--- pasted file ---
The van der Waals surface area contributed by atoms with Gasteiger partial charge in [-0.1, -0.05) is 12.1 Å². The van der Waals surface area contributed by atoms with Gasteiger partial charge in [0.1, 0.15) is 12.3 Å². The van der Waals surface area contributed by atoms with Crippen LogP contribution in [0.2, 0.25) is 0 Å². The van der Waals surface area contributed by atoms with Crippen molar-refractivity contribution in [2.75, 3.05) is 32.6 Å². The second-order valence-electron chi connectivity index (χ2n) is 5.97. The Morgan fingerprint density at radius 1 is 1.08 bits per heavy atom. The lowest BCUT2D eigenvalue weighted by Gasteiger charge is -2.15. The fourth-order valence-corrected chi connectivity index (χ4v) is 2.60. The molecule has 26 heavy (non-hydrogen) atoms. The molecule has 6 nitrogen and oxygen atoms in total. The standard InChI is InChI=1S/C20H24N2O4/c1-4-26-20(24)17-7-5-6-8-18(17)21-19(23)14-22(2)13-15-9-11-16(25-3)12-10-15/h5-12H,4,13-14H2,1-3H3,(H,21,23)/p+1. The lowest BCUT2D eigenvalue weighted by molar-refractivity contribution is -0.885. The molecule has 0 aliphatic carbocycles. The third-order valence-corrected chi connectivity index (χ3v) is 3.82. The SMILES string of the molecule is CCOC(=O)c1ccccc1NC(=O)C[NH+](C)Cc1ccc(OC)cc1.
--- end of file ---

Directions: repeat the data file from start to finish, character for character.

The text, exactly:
The van der Waals surface area contributed by atoms with Gasteiger partial charge in [-0.1, -0.05) is 12.1 Å². The van der Waals surface area contributed by atoms with Gasteiger partial charge in [0.1, 0.15) is 12.3 Å². The van der Waals surface area contributed by atoms with Crippen LogP contribution in [0.2, 0.25) is 0 Å². The van der Waals surface area contributed by atoms with Crippen molar-refractivity contribution in [2.75, 3.05) is 32.6 Å². The second-order valence-electron chi connectivity index (χ2n) is 5.97. The Morgan fingerprint density at radius 1 is 1.08 bits per heavy atom. The lowest BCUT2D eigenvalue weighted by Gasteiger charge is -2.15. The fourth-order valence-corrected chi connectivity index (χ4v) is 2.60. The molecule has 26 heavy (non-hydrogen) atoms. The molecule has 6 nitrogen and oxygen atoms in total. The standard InChI is InChI=1S/C20H24N2O4/c1-4-26-20(24)17-7-5-6-8-18(17)21-19(23)14-22(2)13-15-9-11-16(25-3)12-10-15/h5-12H,4,13-14H2,1-3H3,(H,21,23)/p+1. The lowest BCUT2D eigenvalue weighted by molar-refractivity contribution is -0.885. The molecule has 0 aliphatic carbocycles. The third-order valence-corrected chi connectivity index (χ3v) is 3.82. The SMILES string of the molecule is CCOC(=O)c1ccccc1NC(=O)C[NH+](C)Cc1ccc(OC)cc1.